Despite steep increases in some construction material prices, economists are predicting a continued surge in nonresidential building.
While the U.S. Census Bureau’s latest construction spending report shows overall spending in April was down 0.1 percent from March, private nonresidential construction is up 10.8 percent in the first four months of this year compared to the same period last year. And there aren’t any signs yet of new residential construction slowing down, either.
“Among the major private nonresidential construction categories, manufacturing and multi-retail stand out, with year-to-date increases of 22 and 37 percent,” said Ken Simonson, chief executive of the Associated General Contractors of America. Also leading the category were hospital construction with 25-percent growth, lodging at 18 percent and office construction with 14 percent.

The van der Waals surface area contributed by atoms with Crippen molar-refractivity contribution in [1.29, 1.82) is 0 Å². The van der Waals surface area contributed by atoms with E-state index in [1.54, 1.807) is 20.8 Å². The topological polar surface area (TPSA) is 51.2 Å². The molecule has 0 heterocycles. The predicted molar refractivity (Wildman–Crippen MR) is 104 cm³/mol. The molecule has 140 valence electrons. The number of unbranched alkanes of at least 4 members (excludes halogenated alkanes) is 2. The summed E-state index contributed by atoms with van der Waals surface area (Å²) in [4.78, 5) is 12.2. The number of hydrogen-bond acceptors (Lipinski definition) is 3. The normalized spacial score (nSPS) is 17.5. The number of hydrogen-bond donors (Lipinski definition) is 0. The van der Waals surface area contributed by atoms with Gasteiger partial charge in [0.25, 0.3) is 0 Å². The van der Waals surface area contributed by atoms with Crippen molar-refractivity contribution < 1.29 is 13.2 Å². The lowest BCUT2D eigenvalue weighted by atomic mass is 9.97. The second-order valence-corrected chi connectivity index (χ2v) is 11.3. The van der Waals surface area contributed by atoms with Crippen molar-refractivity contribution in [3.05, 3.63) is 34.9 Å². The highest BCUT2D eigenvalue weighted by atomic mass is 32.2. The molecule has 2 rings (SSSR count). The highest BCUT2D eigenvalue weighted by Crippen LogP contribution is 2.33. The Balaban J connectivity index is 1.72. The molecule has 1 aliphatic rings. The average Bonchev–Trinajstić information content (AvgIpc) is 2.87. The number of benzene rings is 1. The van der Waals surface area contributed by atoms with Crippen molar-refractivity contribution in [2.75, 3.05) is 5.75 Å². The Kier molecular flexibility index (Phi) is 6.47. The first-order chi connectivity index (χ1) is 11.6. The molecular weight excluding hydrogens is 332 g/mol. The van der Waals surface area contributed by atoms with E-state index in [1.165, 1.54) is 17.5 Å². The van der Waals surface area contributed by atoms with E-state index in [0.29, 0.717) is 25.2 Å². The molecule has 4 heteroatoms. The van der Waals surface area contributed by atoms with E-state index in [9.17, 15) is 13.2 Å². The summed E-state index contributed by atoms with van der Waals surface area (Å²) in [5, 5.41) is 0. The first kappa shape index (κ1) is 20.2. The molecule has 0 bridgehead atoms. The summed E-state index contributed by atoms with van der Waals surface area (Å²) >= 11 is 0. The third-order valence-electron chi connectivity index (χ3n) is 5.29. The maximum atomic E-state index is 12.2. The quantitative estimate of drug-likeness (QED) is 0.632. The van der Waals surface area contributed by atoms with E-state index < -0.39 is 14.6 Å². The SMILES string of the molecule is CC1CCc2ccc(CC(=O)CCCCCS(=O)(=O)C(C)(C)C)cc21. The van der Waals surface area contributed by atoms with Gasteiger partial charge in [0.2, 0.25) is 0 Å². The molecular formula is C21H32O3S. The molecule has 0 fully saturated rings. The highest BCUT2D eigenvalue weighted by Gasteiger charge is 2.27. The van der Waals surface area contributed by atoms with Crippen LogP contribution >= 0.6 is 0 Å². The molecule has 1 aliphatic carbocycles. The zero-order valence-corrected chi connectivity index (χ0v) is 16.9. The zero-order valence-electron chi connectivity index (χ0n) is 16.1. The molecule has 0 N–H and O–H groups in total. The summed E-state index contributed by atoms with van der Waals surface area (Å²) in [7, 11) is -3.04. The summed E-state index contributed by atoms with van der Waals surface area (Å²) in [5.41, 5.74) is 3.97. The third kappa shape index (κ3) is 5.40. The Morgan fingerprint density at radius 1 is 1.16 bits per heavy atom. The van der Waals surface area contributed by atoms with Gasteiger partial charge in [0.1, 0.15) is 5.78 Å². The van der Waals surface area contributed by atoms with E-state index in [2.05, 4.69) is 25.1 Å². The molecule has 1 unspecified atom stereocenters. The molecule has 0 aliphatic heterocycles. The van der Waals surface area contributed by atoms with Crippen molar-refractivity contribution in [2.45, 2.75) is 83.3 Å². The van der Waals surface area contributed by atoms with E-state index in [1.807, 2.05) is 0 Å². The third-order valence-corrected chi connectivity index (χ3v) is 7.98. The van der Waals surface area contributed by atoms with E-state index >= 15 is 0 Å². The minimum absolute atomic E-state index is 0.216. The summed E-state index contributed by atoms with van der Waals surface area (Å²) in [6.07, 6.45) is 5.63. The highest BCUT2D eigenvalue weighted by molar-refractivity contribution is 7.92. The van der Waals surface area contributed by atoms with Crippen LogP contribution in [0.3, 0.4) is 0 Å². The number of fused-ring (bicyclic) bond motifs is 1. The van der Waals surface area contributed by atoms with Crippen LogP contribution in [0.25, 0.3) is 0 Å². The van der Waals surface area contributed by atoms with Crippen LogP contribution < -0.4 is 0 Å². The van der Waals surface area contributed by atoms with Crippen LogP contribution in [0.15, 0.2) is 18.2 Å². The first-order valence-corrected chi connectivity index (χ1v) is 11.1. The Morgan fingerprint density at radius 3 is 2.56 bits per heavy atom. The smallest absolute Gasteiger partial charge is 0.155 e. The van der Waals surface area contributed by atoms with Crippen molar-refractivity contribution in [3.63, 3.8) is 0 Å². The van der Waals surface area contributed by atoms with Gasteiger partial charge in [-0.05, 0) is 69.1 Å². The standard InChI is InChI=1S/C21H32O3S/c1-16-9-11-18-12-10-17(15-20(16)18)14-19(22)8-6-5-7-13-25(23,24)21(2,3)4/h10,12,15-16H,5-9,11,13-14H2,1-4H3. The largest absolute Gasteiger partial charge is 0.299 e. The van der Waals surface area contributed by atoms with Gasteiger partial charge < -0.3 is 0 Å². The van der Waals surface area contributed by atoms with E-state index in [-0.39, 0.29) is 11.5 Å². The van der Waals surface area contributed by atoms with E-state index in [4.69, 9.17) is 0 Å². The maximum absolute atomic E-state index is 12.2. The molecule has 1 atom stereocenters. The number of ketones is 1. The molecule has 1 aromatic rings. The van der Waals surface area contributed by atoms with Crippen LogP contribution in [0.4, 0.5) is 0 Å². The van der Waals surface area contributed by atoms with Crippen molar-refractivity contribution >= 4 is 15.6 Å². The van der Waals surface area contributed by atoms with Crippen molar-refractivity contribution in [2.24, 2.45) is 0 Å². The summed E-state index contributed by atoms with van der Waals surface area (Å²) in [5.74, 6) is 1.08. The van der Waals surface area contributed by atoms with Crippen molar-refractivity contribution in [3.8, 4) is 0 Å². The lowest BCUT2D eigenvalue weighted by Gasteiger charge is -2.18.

Simonson said the year-to-date totals, which compare the first four months of 2006 with the same period in 2005, show the apparent decline in residential construction is limited to improvements, which dropped 10 percent. That doesn’t mean, however, that there’s a slowdown in new single-family or multi-family home building, which are up 13 percent and 19 percent, respectively.
Total construction spending in April was 8.5 percent higher than in April 2005. When the first four months of this year are compared to January through April of last year, public construction and private residential spending also gained 9.7 percent and 7.8 percent, respectively.
Simonson predicts the economy will keep boosting nonresidential construction, even though the cost of materials is increasing and causing some delays for building projects.